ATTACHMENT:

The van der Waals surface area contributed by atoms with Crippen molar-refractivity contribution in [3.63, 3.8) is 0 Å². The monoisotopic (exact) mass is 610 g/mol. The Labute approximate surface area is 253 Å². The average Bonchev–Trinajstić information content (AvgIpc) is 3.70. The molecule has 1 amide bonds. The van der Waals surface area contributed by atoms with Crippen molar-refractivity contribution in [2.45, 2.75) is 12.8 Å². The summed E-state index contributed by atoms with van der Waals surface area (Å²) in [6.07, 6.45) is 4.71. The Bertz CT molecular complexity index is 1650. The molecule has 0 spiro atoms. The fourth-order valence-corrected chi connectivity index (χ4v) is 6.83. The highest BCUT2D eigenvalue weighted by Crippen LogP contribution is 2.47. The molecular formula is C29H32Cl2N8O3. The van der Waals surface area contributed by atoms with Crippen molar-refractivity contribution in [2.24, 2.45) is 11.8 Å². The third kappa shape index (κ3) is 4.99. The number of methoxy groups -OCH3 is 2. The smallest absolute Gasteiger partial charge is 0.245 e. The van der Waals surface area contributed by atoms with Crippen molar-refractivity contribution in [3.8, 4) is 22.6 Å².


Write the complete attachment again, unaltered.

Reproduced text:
The van der Waals surface area contributed by atoms with Crippen molar-refractivity contribution in [3.63, 3.8) is 0 Å². The monoisotopic (exact) mass is 610 g/mol. The Labute approximate surface area is 253 Å². The average Bonchev–Trinajstić information content (AvgIpc) is 3.70. The molecule has 1 amide bonds. The van der Waals surface area contributed by atoms with Crippen molar-refractivity contribution in [2.45, 2.75) is 12.8 Å². The summed E-state index contributed by atoms with van der Waals surface area (Å²) in [6.07, 6.45) is 4.71. The Bertz CT molecular complexity index is 1650. The molecule has 0 spiro atoms. The fourth-order valence-corrected chi connectivity index (χ4v) is 6.83. The highest BCUT2D eigenvalue weighted by Crippen LogP contribution is 2.47. The molecular formula is C29H32Cl2N8O3. The van der Waals surface area contributed by atoms with Crippen molar-refractivity contribution in [2.24, 2.45) is 11.8 Å². The third kappa shape index (κ3) is 4.99. The number of methoxy groups -OCH3 is 2. The smallest absolute Gasteiger partial charge is 0.245 e. The van der Waals surface area contributed by atoms with Crippen molar-refractivity contribution in [3.8, 4) is 22.6 Å².